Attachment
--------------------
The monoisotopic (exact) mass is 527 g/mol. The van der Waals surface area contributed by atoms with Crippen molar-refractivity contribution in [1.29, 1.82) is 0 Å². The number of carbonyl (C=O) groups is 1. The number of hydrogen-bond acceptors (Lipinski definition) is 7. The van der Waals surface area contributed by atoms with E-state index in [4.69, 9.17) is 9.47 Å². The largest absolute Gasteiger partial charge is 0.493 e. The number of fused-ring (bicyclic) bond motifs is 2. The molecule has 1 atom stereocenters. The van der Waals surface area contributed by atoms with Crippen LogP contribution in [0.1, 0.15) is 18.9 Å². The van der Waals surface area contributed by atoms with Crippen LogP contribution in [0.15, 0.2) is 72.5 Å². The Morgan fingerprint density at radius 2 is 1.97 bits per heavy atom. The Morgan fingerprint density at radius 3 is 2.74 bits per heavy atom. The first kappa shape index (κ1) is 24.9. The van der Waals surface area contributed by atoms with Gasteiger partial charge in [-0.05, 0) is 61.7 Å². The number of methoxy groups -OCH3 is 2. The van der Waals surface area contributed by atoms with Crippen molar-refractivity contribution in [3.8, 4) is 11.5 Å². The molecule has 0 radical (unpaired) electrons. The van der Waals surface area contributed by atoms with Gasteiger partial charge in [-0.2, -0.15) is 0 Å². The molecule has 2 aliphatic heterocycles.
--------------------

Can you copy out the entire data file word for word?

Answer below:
The monoisotopic (exact) mass is 527 g/mol. The van der Waals surface area contributed by atoms with Crippen molar-refractivity contribution in [1.29, 1.82) is 0 Å². The number of carbonyl (C=O) groups is 1. The number of hydrogen-bond acceptors (Lipinski definition) is 7. The van der Waals surface area contributed by atoms with E-state index in [4.69, 9.17) is 9.47 Å². The largest absolute Gasteiger partial charge is 0.493 e. The number of fused-ring (bicyclic) bond motifs is 2. The molecule has 1 atom stereocenters. The van der Waals surface area contributed by atoms with Crippen LogP contribution in [0.1, 0.15) is 18.9 Å². The van der Waals surface area contributed by atoms with Crippen LogP contribution in [0.15, 0.2) is 72.5 Å². The Morgan fingerprint density at radius 2 is 1.97 bits per heavy atom. The Morgan fingerprint density at radius 3 is 2.74 bits per heavy atom. The first kappa shape index (κ1) is 24.9. The van der Waals surface area contributed by atoms with Gasteiger partial charge in [-0.05, 0) is 61.7 Å². The number of methoxy groups -OCH3 is 2. The van der Waals surface area contributed by atoms with Crippen molar-refractivity contribution in [3.8, 4) is 11.5 Å². The molecule has 0 radical (unpaired) electrons. The van der Waals surface area contributed by atoms with Gasteiger partial charge in [-0.2, -0.15) is 0 Å². The molecule has 2 aliphatic heterocycles.